The heart is a hollow muscular organ, divided by a longitudinal septum into a right and a left half, each of which is again subdivided by a transverse constriction into two compartments, communicating with each other, and named auricle and ventricle. Its general form is that of a blunt cone. Enclosed, as before said, in the pericardium, it is placed behind the sternum and the costal cartilages, the broader end, or base being directed upwards, backwards, and to the right, and extending from the level of the fifth to that of the eighth dorsal vertebra ; the apex downwards, forwards, and to the left.

 

 

In the living subject its stroke against the wall of the chest is felt in the space between the cartilages of the fifth and sixth ribs, a little below and to the inner side of the left nipple (3.25 inches from the middle line of sternum and 1.5 inch below the nipple): in the dead body the apex IB a little higher than during life. The heart, therefore, has a very oblique position in the chest, and projects farther into the left than into the right half of the cavity. Its position is affected to a certain extent by that of the body; thus it comes more into contact with the anterior wall of the chest when the body is in the prone posture or is lying on the left side. In inspiration, on the other hand, when the diaphragm sinks and the lungs expand, it recedes slightly from the chest-wall. 

The heart is attached at its base to the great blood-vessels, and the serous layer of the pericardium is here continued on to it. Otherwise the heart is entirely free within the sac of the pericardium. The convex anterior surface looks somewhat upwards as well as forwards towards the sternum and costal cartilages: from these it is for the most part separated by the pleurae. The lungs also advance over it to some extent, and encroach still farther during inspiration, so as in that condition to leave only a triangular part, not more than two square inches in extent, uncovered. The posterior or under surface is flattened, and rests on the diaphragm. Of the two borders or margins formed by the meeting of the anterior and posterior surfaces, the right or lower border, called margo acutus, is comparatively thin, and is longer than the upper or left border, which is more rounded and is named margo obtusus.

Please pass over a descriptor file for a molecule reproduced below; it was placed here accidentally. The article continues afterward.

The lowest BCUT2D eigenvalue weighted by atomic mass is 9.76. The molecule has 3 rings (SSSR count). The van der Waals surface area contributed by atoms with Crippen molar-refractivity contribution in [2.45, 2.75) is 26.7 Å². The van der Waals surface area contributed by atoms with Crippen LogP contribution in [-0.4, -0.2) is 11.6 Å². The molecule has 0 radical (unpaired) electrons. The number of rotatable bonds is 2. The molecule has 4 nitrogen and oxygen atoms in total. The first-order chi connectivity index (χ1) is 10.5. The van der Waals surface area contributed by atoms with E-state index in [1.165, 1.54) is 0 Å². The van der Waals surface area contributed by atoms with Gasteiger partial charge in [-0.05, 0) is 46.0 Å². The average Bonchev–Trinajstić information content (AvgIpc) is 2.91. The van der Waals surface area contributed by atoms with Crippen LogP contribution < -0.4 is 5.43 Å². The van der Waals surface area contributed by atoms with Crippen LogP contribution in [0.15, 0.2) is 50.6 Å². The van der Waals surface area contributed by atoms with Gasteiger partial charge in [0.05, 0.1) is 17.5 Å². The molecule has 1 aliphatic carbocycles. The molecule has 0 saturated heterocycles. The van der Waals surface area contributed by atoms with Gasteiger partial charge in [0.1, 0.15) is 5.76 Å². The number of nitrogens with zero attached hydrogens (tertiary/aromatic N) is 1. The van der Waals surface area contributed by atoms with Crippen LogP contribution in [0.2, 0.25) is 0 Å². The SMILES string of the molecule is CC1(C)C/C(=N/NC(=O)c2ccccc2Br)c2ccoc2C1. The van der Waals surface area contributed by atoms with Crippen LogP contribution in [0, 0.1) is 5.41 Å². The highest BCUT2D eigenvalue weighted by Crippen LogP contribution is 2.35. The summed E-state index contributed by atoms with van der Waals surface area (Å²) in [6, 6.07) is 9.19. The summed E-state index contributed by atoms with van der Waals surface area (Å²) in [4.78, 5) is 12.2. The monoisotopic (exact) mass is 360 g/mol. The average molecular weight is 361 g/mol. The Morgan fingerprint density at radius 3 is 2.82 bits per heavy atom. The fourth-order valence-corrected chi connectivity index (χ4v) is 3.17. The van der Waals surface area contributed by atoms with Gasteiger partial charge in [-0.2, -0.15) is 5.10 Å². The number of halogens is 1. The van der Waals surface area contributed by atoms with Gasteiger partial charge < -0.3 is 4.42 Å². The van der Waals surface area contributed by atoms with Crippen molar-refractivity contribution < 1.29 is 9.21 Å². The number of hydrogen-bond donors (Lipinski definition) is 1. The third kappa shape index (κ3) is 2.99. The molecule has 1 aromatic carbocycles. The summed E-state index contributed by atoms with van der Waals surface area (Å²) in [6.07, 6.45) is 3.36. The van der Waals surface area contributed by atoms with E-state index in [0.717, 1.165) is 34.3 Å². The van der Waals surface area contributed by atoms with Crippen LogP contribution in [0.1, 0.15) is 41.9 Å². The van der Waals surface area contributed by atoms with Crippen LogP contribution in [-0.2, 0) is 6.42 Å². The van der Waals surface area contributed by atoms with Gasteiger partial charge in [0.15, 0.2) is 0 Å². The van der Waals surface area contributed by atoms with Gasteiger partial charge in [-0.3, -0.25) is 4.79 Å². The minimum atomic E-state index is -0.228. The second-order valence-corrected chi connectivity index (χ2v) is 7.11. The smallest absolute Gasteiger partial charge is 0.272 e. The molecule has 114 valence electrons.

A deep transverse groove, the auriculo-ventricular furrow, divides the heart into the auricular and the ventricular portions ; and on the ventricular portion two longitudinal furrows, situated one on the anterior, the other on the posterior surface, mark its division into a right and left chamber. They extend from the base of the ventricular portion, and are continuous one with the other a little to the right of the apex, which is thus formed entirely by the wall of the left ventricle. The anterior longitudinal furrow is nearer to the left, and the posterior furrow nearer to the right side of the heart, the right ventricle forming more of the anterior, and the left more of the posterior surface of the organ. In the furrows run the coronary arteries and veins with lymphatic vessels and nerves, embedded in fatty tissue and covered by the visceral layer of the pericardium.

 

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